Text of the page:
If you can't understand a program, then you can't debug it. Even with code that you have written yourself, if you come back to it six months or a year later, you may find yourself wondering “Why on earth did I write that? What was it for?” It doesn't take long to forget the details of a program when you aren't working on it any more. Make life easier for yourself, and write programs as clearly as possible. Also, provide such defences as you can against the possibility that VBA might change between versions of Word.

West, Jonathan. Word MVP Site, The (2005). Articles>Word Processing>Programming>Microsoft Word


Automating Your Word Indexes   (PDF)

Have you ever tried to create an index in Word? Were you dissatisfied with the options available in the dialogs? There are other features available that can provide you with a higher level of control over the structure of the index. This article gives you an overview of advanced indexing techniques; see Word’s online help for details. The menu sequences are for Word 2000; there are slight differences in Word 2002.

Unwalla, Mike. TechScribe (2003). Articles>Indexing>Software>Microsoft Word


Autonumbering with RoboHelp and Microsoft Word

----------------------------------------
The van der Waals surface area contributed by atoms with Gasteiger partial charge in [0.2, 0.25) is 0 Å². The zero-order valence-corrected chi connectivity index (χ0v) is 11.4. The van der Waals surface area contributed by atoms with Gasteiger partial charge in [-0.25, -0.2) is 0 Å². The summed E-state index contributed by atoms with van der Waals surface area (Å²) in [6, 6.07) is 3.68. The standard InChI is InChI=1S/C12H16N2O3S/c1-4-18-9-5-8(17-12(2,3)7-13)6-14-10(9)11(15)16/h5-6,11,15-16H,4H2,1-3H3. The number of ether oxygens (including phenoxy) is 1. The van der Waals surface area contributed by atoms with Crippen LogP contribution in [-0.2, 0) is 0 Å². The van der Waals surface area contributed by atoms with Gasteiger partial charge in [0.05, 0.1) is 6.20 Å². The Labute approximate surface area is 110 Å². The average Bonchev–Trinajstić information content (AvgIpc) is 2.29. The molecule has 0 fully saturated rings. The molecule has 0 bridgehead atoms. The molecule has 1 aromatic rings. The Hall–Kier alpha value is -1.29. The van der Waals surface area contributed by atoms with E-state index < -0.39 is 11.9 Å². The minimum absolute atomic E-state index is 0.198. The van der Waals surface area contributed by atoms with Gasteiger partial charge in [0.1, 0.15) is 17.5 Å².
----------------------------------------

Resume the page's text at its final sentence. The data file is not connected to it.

Because of a bug in Microsoft Word (both Word 97 and Word 2000), it's difficult to number lists automatically. The Numbering Numbering toolbar button toolbar button doesn't work reliably, and neither does RoboHelp's Topic Text Numbered style. Even if you install Microsoft's SR-1 or SR-2 patch to Word 97 or upgrade to Word 2000, you are still likely to encounter problems with any complex numbered list formatting. As a result of these problems, many RoboHelp users have reverted to “manual” list numbering, which is both time-consuming and error-prone. Using the procedure described here, you can automate the process of creating numbered lists in Word and completely insulate yourself from the Word bug that has plagued so many Help authors. To accomplish this, you'll need to take steps detailed on this page.